Helen Louise Thorington (1928-2023)
Helen Louise Thorington (nicknamed “Teedy”) was born in Philadelphia (1928), and grew up in Wynnewood, Pennsylvania. She is the daughter of Richard Wainwright and Katherine Louise (Moffat) Thorington, and sister of the Smithsonian Zoologist Richard Wainwright Thorington, Jr. She was a graduate of The Baldwin School, Bryn Mawr, Pennsylvania and Wellesley College (1950). After graduating with a BA in Biblical History and attending Union Theological Seminary, New York (1951), Helen discovered her passion for English Literature. She studied at the University of Minnesota (1956-1958); continued with “Special Studies in the English Comic Novel” taught by John Bayley, New College, Oxford University, England (1959-1961); and completed coursework for a PhD in English Literature at Rutgers University (1965-1967).
While living in New York City, she compiled the index for “Growth and Culture: A Photographic Study of Balinese Childhood” by Margaret Mead, was a copy editor at G. P. Putnam’s Sons, and worked for the NAACP. Helen then moved to Towanda, Pennsylvania where she ran an antique refinishing business and wrote and directed a musical called “Frog Hollow Ghost.” She later ran a tavern in rural New Jersey.
After returning to New York City, Helen founded the nonprofit New Radio and Performing Arts, Inc. (NRPA) in 1981. Under the umbrella of NRPA, she was the founder and executive producer of the national weekly radio series, “New American Radio” (1987-1998); and founder of “Turbulence.org,” the world renowned net art commissioning website (1996-2016).
Helen continued to write and compose. Her radio documentaries, dramas, and sound compositions aired on radio, internationally, for thirty-five years. Her productions for National Public Radio (US) were among the first radio art works broadcast nationally (1977). She was commissioned by RAI (Italian radio), RNE (Spanish Radio) and ORF (Austrian radio) among others. Her early dance compositions included “Monkey Run Road,” “Blauvelt Mountain,” and “Valley Cottage” for the Bill T. Jones and Arnie Zane Dance Company. Two of these works were revived for the company’s 20th anniversary performances at Jacob’s Pillow (MA) and The Kitchen (NY) in 2003. Her composition for the dance “Open Places” was reviewed in the New York Times (1980).
Helen also composed the sound score for video artist Barbara Hammer’s “Optic Nerve,” which premiered at the Berlin Film Festival and the Whitney Museum of American Art’s Biennial exhibition (1987). She received a New York State Council on the Arts Music Commission to create a second sound score for Hammer’s “Endangered,” which was presented at the Whitney Museum’s Biennial (1989).
After founding Turbulence.org, Helen created three works for the Internet, among them “Solitaire,” a narrative experiment that exploits the fun of a game and the challenge and satisfaction of telling a good story. In 1998, she initiated the cinematic, multi-location, networked performance “Adrift,” which combined movement through 3D space, multiple text and image narratives, and richly textured sounds streaming between virtual and real geographies. With her collaborators Jesse Gilbert and Marek Walczak, “Adrift” was presented at Ars Electronica, Linz, Austria; the tenth anniversary celebration of Kunstradio, Vienna; and the New Museum of Contemporary Art, New York City in 2002, as well as multiple times online. “Adrift” was supported by a Creative Capital grant.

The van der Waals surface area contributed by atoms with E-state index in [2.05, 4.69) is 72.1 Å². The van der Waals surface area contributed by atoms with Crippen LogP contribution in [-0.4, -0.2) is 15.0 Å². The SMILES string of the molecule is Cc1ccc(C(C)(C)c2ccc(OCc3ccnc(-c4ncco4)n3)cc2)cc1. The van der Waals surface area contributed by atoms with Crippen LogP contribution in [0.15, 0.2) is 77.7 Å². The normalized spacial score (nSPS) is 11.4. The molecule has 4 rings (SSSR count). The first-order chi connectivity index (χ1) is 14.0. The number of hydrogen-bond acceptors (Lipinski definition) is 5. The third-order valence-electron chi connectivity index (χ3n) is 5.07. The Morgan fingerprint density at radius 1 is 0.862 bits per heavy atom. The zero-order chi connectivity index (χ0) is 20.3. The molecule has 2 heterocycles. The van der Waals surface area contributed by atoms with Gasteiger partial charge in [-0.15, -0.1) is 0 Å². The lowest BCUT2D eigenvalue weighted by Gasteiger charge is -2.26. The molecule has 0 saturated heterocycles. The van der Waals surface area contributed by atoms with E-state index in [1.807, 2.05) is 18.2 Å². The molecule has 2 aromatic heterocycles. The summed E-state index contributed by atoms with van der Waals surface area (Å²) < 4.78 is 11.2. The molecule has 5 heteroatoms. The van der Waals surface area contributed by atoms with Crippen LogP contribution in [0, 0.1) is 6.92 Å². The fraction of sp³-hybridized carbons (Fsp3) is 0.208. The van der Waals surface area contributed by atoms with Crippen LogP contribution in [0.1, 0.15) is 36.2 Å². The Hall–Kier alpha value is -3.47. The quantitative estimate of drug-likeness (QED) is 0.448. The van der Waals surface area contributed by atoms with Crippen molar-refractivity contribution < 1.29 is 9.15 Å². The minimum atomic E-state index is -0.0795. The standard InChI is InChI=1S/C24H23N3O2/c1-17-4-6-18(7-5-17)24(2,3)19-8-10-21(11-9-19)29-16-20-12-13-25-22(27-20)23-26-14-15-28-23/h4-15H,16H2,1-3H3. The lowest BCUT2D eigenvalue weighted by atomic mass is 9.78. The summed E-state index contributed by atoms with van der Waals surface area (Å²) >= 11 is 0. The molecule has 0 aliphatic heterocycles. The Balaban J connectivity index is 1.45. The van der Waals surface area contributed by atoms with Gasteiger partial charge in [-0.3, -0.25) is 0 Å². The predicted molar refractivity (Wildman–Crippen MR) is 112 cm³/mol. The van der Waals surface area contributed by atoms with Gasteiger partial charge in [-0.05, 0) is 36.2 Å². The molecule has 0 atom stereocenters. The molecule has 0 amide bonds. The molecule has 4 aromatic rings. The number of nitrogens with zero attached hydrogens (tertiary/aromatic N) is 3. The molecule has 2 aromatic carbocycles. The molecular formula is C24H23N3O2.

Helen was a 1995 and 1997 recipient of a Meet the Composer grant, and a 1995 and 1998 recipient of Music Commissions from the New York State Council on the Arts. She was also a 2001 recipient of an Emerging Forms for Digital Art Fellowship from the New York Foundation for the Arts. Deep Wireless Radio Art Festival, Toronto, Canada, commissioned “Calling to Mind” which premiered there in May 2005. Two later prizes were Winner, Aether Festival, KUNM-FM, New Mexico and Honourable Recognition, Prix Bohemia Radio Festival, Czechoslovakia.
Helen lectured widely on radio art, net art, and networked performance including: “MIT5: creativity, ownership and collaboration in the digital age,” Massachusetts Institute for Technology (2007); “Digital Arts Weeks,” Zurich (2007); “Music in the Global Village” in Budapest (2009); and “Sounding Cultures” at Cornell University (2011). She was also included in numerous exhibitions of sound art in the US and abroad.
Her writings were published in periodicals including Contemporary Music Review (2005, 2006); and Intermedia Art (Tate Modern, London, 2008). Rip on/off (Switzerland) published a collection of Thorington’s texts, “Il est si difficile de trouver le commencement,” in 2017. Helen co-authored, with Jacki Apple, the limited edition artists book, “The Tower” (2015). “The Tower” is in the collections of the Huntington Library; MoMA, NYC; Fales Library, NYU; Art Center College of Design Special Collections; The Getty; Virginia Commonwealth University Artist Book Collection; Frank Ellsworth Collection; and Baylor University Book Arts collection. Helen’s personal archive will soon be housed at the Library of Congress.
Helen is survived by her partner of 22 years, Jo-Anne Green, a sister, and numerous nieces and nephews. She was deeply loved and cared for by Regine Beyer and by her “village,” Lizi Brown, Marjorie Charney, Nan Frane, Kristine Grimes, Robyn Ochs, Peg Preble, and Deb Whitman.
In lieu of flowers please consider making a donation to the Massachusetts Society for the Prevention of Cruelty to Animals (MSPCA) in Helen’s name. https://www.mspca.org/donate-now/.
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